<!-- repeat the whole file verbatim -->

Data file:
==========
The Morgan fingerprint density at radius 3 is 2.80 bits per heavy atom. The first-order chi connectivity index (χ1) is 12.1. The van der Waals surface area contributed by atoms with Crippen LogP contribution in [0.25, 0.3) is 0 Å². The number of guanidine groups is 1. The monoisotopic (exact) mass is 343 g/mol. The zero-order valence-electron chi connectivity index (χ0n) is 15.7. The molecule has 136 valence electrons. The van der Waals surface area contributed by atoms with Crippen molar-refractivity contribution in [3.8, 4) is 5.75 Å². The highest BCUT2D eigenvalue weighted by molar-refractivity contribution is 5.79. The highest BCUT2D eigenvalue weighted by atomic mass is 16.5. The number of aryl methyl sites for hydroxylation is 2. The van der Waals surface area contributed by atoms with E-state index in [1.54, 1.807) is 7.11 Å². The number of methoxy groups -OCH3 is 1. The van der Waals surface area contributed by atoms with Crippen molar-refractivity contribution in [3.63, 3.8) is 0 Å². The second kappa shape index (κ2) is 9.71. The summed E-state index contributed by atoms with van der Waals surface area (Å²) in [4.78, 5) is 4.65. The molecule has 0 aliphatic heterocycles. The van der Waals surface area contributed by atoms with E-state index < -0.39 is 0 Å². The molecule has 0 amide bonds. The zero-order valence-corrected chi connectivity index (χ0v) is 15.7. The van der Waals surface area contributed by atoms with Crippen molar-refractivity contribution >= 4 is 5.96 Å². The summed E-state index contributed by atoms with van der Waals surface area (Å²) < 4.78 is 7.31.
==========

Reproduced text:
The Morgan fingerprint density at radius 3 is 2.80 bits per heavy atom. The first-order chi connectivity index (χ1) is 12.1. The van der Waals surface area contributed by atoms with Crippen LogP contribution in [0.25, 0.3) is 0 Å². The number of guanidine groups is 1. The monoisotopic (exact) mass is 343 g/mol. The zero-order valence-electron chi connectivity index (χ0n) is 15.7. The molecule has 136 valence electrons. The van der Waals surface area contributed by atoms with Crippen molar-refractivity contribution in [3.8, 4) is 5.75 Å². The highest BCUT2D eigenvalue weighted by molar-refractivity contribution is 5.79. The highest BCUT2D eigenvalue weighted by atomic mass is 16.5. The number of aryl methyl sites for hydroxylation is 2. The van der Waals surface area contributed by atoms with E-state index in [1.54, 1.807) is 7.11 Å². The number of methoxy groups -OCH3 is 1. The van der Waals surface area contributed by atoms with Crippen molar-refractivity contribution in [3.63, 3.8) is 0 Å². The second kappa shape index (κ2) is 9.71. The summed E-state index contributed by atoms with van der Waals surface area (Å²) in [4.78, 5) is 4.65. The molecule has 0 aliphatic heterocycles. The van der Waals surface area contributed by atoms with E-state index < -0.39 is 0 Å². The molecule has 0 amide bonds. The zero-order valence-corrected chi connectivity index (χ0v) is 15.7. The van der Waals surface area contributed by atoms with Crippen molar-refractivity contribution >= 4 is 5.96 Å². The summed E-state index contributed by atoms with van der Waals surface area (Å²) < 4.78 is 7.31.